# The Staking Smart Contract

This page will guide you through the the operations of the Staking System Smart Contract.

## Staking​

Nodes are promoted to the role of validator when their operator sends a staking transaction to the Staking smart contract. Through this transaction, the operator locks ("stakes") an amount of their own EGLD for each node that becomes a validator. A single staking transaction contains the EGLD and the information needed to stake for one or more nodes. Such a transaction contains the following:

• The number of nodes that the operator is staking for
• The concatenated list of BLS keys belonging to the individual nodes
• The stake amount for each individual node, namely the number of nodes × 2500 EGLD
• A gas limit of 6 000 000 gas units × the number of nodes
• Optionally, a separate address may be specified, to which the rewards should be transferred, instead of the address from which the transaction itself originates. The reward address must be first decoded to bytes from the Bech32 representation, then re-encoded to base16 (hexadecimal).

For example, if an operator manages two individual nodes with the 96-byte-long BLS keys 45e7131ba....294812f004 and ecf6fdbf5....70f1d251f7, then the staking transaction would be built as follows:

StakingTransaction {    Sender: <account address of the node operator>    Receiver: erd1qqqqqqqqqqqqqqqpqqqqqqqqqqqqqqqqqqqqqqqqqqqqqqqplllst77y4l    Value: 5000 EGLD    GasLimit: 12000000    Data: "stake" +          "@0002" +          "@45e7131ba....294812f004" +          "@67656e65736973"          "@ecf6fdbf5....70f1d251f7" +          "@67656e65736973"          "@optional_reward_address_HEX_ENCODED"}

For more details about how arguments have to be encoded, check here.

Because this transaction is a call to the Staking smart contract, it passes information via the Data field:

• stake is the name of the smart contract function to be called;
• 0002 is the number of nodes (unsigned integer, hex-encoded);
• 45e7131ba....294812f004 is the BLS key of the first node, represented as a 192-character-long hexadecimal string;
• 67656e65736973 is a reserved placeholder, required after each BLS key;
• ecf6fdbf5....70f1d251f7 is the BLS key of the second node, represented as a 192-character-long hexadecimal string;
• 67656e65736973 is the aforementioned reserved placeholder, repeated;
• optional_reward_address_HEX_ENCODED is the address of the account which will receive the rewards for the staked nodes (decoded from its usual Bech32 representation into binary, then re-encoded to a hexadecimal string).

Validator nodes produce rewards, which are then transferred to an account. By default, this account is the same one from which the staking transaction was submitted (see the section above). In the staking transaction, the node operator has the option to select a different reward address.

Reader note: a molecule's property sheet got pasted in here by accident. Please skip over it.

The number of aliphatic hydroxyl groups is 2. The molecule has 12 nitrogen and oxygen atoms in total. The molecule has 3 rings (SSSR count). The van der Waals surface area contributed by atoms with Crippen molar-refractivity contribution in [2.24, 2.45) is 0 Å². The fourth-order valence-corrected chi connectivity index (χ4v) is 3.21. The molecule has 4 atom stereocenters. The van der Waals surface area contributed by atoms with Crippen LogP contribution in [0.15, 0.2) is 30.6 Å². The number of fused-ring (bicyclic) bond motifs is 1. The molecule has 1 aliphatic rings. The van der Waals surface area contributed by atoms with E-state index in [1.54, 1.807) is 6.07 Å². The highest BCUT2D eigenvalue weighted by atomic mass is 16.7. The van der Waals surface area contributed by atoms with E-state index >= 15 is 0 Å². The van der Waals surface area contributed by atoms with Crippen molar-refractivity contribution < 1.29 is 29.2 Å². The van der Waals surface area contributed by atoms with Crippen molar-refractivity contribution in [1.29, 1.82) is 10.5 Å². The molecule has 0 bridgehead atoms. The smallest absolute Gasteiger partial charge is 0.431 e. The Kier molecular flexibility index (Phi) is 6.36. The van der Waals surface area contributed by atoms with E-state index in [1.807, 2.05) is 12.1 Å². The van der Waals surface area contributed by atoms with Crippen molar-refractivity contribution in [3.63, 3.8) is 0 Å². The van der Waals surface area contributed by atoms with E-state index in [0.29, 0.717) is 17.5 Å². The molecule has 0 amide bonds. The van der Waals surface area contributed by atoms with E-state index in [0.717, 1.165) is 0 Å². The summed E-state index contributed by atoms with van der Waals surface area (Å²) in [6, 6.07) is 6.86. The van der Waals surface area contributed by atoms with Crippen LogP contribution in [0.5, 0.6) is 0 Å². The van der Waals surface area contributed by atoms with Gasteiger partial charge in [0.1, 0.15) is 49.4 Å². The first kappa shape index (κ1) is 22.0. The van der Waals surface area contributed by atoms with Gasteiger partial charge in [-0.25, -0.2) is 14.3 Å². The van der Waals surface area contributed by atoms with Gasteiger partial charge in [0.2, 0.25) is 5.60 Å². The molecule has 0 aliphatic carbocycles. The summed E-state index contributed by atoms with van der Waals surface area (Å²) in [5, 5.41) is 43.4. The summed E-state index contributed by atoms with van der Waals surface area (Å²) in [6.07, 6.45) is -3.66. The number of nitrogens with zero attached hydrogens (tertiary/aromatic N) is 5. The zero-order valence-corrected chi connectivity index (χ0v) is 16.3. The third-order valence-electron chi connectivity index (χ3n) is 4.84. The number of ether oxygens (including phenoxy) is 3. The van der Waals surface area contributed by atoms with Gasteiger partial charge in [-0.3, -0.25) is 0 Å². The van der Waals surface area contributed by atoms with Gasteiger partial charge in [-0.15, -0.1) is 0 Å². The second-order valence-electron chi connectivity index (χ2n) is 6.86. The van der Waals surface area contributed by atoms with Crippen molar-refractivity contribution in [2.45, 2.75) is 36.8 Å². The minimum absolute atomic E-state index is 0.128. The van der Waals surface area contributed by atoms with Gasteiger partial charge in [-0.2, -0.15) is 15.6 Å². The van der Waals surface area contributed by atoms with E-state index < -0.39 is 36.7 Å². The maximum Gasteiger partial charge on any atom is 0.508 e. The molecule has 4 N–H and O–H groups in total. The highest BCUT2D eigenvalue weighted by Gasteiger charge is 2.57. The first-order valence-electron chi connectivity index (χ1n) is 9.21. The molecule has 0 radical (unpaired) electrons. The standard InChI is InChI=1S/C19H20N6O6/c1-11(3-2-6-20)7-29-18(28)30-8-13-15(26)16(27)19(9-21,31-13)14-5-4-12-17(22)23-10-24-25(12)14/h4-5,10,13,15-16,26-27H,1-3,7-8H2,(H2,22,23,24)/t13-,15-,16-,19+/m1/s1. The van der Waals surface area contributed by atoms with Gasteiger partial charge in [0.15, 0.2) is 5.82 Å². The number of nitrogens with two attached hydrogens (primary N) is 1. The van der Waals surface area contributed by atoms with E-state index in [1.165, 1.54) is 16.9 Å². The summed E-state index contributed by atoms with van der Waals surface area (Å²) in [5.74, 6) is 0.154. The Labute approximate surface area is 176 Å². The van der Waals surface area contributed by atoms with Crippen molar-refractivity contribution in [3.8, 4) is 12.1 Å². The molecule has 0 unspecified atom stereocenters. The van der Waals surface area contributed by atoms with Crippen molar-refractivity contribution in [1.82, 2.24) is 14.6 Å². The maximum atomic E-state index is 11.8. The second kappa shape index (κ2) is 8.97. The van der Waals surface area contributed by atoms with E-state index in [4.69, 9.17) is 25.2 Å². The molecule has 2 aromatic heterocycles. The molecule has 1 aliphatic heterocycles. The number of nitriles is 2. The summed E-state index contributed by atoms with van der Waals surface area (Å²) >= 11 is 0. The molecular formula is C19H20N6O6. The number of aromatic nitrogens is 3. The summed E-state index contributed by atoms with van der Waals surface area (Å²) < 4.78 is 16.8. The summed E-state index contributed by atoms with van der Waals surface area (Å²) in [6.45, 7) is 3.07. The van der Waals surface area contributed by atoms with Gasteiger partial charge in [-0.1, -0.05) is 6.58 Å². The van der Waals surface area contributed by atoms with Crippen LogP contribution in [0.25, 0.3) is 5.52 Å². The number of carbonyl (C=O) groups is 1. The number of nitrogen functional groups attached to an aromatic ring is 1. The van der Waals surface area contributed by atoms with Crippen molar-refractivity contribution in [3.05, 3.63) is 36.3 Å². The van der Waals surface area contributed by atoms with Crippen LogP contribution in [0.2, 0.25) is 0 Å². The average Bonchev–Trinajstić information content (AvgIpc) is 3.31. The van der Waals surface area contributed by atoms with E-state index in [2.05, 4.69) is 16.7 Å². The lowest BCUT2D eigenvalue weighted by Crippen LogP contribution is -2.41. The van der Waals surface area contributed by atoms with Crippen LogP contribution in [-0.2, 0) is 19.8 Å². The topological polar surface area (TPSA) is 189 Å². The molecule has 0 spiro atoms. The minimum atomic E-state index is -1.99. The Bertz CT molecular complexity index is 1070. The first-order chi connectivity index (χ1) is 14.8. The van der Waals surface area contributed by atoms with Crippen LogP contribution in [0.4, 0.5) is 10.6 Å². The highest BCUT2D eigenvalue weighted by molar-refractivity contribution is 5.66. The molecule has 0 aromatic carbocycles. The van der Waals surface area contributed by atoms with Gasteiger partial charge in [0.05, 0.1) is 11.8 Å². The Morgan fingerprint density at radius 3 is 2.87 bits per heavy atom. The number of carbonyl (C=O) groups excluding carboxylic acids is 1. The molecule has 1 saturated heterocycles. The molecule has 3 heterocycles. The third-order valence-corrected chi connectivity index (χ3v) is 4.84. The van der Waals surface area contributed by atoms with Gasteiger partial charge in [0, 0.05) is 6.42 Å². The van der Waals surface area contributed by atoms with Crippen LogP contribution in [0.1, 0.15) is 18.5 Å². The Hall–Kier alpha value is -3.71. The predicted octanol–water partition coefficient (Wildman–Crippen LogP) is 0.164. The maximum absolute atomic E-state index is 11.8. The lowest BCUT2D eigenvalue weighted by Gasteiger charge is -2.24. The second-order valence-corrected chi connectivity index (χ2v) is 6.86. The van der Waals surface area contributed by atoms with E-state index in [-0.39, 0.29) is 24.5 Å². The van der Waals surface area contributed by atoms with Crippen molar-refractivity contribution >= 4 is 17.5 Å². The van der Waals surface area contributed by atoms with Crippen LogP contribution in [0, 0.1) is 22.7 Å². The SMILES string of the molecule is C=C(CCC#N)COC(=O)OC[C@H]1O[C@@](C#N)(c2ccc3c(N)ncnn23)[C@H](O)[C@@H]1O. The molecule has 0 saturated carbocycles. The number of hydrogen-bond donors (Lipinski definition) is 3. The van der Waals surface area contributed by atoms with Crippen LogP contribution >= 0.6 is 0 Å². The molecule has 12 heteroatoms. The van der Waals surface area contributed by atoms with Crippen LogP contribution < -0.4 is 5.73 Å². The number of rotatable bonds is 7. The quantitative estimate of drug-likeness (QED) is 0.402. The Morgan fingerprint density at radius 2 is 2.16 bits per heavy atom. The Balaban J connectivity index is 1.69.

The reward address can also be changed at a later time, with a special transaction to the Staking smart contract. It is essential to know exactly how many nodes were specified in the original staking transaction, in order to properly compute the gas limit for changing the reward address.

• An amount of 0 EGLD
• A gas limit of 6 000 000 gas units × the nodes for which the reward address is changed (as specified by the original staking transaction).
• The new reward address. The reward address must be first decoded into binary from its normal Bech32 representation, then re-encoded to base16 (hexadecimal).

For example, changing the reward address for two nodes requires the following transaction:

ChangeRewardAddressTransaction {    Sender: <account address of the node operator>    Receiver: erd1qqqqqqqqqqqqqqqpqqqqqqqqqqqqqqqqqqqqqqqqqqqqqqqplllst77y4l    Value: 0 EGLD    Data: "changeRewardAddress@reward_address_HEX_ENCODED"    GasLimit: 12000000}

For more details about how arguments have to be encoded, check here.

## Unstaking​

A node operator may demote their validator nodes back to observer status by sending an unstaking transaction to the Staking smart contract, containing the following:

• An amount of 0 EGLD
• The concatenated list of the BLS keys belonging to the individual nodes which are to be demoted from validator status
• A gas limit of 6 000 000 gas units × the number of nodes

Note that the demotion does not happen instantaneously: the unstaked nodes will remain validators until the network releases them, a process which is subject to various influences.

Moreover, the amount of EGLD which was previously locked as stake will not return instantaneously. It will only be available after a predetermined number of rounds, after which the node operator may claim back the amount with a third special transaction (see the following section).